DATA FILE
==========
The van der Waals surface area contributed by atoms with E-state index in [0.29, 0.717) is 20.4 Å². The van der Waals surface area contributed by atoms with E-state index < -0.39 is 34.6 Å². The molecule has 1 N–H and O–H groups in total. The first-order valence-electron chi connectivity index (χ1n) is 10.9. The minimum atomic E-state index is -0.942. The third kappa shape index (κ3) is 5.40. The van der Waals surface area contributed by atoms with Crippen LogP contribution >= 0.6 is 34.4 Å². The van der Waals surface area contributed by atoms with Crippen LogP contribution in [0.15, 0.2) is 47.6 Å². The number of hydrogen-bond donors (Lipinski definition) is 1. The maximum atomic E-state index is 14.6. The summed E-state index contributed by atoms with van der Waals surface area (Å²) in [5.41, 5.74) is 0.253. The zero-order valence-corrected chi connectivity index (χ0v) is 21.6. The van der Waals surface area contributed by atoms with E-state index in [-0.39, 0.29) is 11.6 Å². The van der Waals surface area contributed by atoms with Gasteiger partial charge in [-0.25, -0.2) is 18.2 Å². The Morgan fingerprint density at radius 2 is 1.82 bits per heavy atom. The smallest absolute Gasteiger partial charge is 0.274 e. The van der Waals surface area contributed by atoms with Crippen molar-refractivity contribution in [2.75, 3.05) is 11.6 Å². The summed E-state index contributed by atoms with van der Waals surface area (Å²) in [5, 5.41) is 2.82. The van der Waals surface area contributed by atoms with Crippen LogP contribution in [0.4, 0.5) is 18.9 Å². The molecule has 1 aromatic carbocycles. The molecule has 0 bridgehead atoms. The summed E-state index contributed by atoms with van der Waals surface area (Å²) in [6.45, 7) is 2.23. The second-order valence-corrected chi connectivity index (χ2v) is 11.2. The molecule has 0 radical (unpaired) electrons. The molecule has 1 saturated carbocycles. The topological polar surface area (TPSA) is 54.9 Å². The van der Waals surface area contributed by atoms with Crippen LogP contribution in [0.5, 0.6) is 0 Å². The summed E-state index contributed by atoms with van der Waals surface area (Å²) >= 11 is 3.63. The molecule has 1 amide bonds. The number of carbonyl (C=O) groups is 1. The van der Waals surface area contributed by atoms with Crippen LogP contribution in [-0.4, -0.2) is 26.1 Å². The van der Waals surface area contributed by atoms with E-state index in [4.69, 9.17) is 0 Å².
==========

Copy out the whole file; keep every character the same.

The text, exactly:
The van der Waals surface area contributed by atoms with E-state index in [0.29, 0.717) is 20.4 Å². The van der Waals surface area contributed by atoms with E-state index < -0.39 is 34.6 Å². The molecule has 1 N–H and O–H groups in total. The first-order valence-electron chi connectivity index (χ1n) is 10.9. The minimum atomic E-state index is -0.942. The third kappa shape index (κ3) is 5.40. The van der Waals surface area contributed by atoms with Crippen LogP contribution >= 0.6 is 34.4 Å². The van der Waals surface area contributed by atoms with Crippen LogP contribution in [0.15, 0.2) is 47.6 Å². The number of hydrogen-bond donors (Lipinski definition) is 1. The maximum atomic E-state index is 14.6. The summed E-state index contributed by atoms with van der Waals surface area (Å²) in [5.41, 5.74) is 0.253. The zero-order valence-corrected chi connectivity index (χ0v) is 21.6. The van der Waals surface area contributed by atoms with E-state index in [-0.39, 0.29) is 11.6 Å². The van der Waals surface area contributed by atoms with Gasteiger partial charge in [-0.25, -0.2) is 18.2 Å². The Morgan fingerprint density at radius 2 is 1.82 bits per heavy atom. The smallest absolute Gasteiger partial charge is 0.274 e. The van der Waals surface area contributed by atoms with Crippen molar-refractivity contribution in [2.75, 3.05) is 11.6 Å². The summed E-state index contributed by atoms with van der Waals surface area (Å²) in [5, 5.41) is 2.82. The van der Waals surface area contributed by atoms with Crippen LogP contribution in [0.4, 0.5) is 18.9 Å². The molecule has 1 aromatic carbocycles. The molecule has 0 bridgehead atoms. The summed E-state index contributed by atoms with van der Waals surface area (Å²) in [6.45, 7) is 2.23. The second-order valence-corrected chi connectivity index (χ2v) is 11.2. The molecule has 0 radical (unpaired) electrons. The molecule has 1 saturated carbocycles. The topological polar surface area (TPSA) is 54.9 Å². The van der Waals surface area contributed by atoms with Crippen LogP contribution in [0.5, 0.6) is 0 Å². The summed E-state index contributed by atoms with van der Waals surface area (Å²) >= 11 is 3.63. The molecule has 1 amide bonds. The number of carbonyl (C=O) groups is 1. The van der Waals surface area contributed by atoms with Crippen LogP contribution in [-0.4, -0.2) is 26.1 Å². The van der Waals surface area contributed by atoms with E-state index in [4.69, 9.17) is 0 Å².